162517 Electron matter in unconventional layered superconductors 01.11.2015 Project funding (Div. I-III)
119978 Local electronic and magnetic properties of metal atomic chains 01.09.2008 Project funding (Div. I-III)
130534 Propriétés électroniques de systèmes à basses dimensions 01.04.2010 Project funding (Div. I-III)
144139 Ordered electronic phases in low dimensional superconductors 01.11.2012 Project funding (Div. I-III)

Abstract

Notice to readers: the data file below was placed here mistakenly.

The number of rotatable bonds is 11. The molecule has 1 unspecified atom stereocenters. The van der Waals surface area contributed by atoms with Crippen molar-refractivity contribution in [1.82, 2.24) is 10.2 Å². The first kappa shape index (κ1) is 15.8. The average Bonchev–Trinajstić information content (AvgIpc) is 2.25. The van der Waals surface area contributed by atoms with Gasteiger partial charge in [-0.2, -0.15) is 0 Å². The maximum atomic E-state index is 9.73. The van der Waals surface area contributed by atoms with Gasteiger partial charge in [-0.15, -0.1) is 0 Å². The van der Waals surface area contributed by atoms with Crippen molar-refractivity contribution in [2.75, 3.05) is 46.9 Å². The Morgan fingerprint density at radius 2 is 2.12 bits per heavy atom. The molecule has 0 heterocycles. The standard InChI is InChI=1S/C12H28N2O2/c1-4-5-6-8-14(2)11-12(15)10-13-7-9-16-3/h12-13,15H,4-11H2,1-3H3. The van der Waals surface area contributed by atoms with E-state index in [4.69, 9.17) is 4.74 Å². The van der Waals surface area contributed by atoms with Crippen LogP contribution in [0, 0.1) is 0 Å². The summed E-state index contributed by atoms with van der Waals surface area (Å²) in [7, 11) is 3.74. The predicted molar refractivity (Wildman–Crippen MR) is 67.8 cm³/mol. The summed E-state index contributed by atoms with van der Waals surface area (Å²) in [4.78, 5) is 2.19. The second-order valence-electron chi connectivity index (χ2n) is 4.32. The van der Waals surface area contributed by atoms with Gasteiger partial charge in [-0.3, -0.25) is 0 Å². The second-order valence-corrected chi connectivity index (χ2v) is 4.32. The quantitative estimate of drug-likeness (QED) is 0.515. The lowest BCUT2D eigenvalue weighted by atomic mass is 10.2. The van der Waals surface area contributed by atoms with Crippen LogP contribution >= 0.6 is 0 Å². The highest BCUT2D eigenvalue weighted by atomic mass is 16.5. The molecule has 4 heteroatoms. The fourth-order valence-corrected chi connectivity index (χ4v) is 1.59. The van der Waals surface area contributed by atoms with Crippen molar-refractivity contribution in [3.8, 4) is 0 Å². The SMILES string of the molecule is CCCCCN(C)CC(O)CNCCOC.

Characterizing and understanding the next generation of electronic materials require increasingly sophisticated experimental techniques. Exploiting these materials in innovative 21st century applications relies on a profound knowledge of their properties, in particular electronic and magnetic. The scanning tunneling microscope (STM) is distinctively suited to yield such insight. Not only does STM provide atomic resolution images of surfaces, it can simultaneously measure their electronic and magnetic structures with equally fine spatial resolution. STM has become increasingly versatile with steadily improving performances to establish itself as a prime technique to examine electronic materials. Most remarkable progresses include spin sensitivity, momentum resolved tunneling spectroscopy and atom tracking temperature dependent measurements. These are all essential features to explore the magnetic field and temperature dependent phase diagrams of novel electronic compounds.One outstanding challenge is to explore electronic materials by STM in close proximity to insulating phases, both in real space and in phase space. The scientific objectives are multiple: i) study nanocrystals and devices embedded in insulating matrices, for example gated crystals and nanostructures, edge states, one dimensional systems, etc; ii) study regions in the phase diagram of correlated electron materials next to insulating phases. The latter is of fundamental importance to understand how correlated electron states form unconventional metals and superconductors out of insulating phases by doping or changing temperature, one of the most debated scientific issues in contemporary solid state physics. Safely driving an STM tip over any surface, independent of its metallic or insulating nature, can be achieved by combining STM with an atomic force microscope (AFM). Combining a fully functional STM with an AFM is delicate, especially not to undermine tunneling spectroscopy. The commercial instrument we are planning to procure is capable of regulating the tip position based on force feedback, in a broad magnetic field and temperature range, while maintaining the tip-to-sample separation stable enough to perform tunneling spectroscopy. Furthermore, it has unique characteristics to perform atomic scale spin sensitive STM and AFM. The outcome of the proposed new instrument will not only be of scientific significance, it will also contribute to the training of students and postdocs in a very modern and sophisticated experimental technique.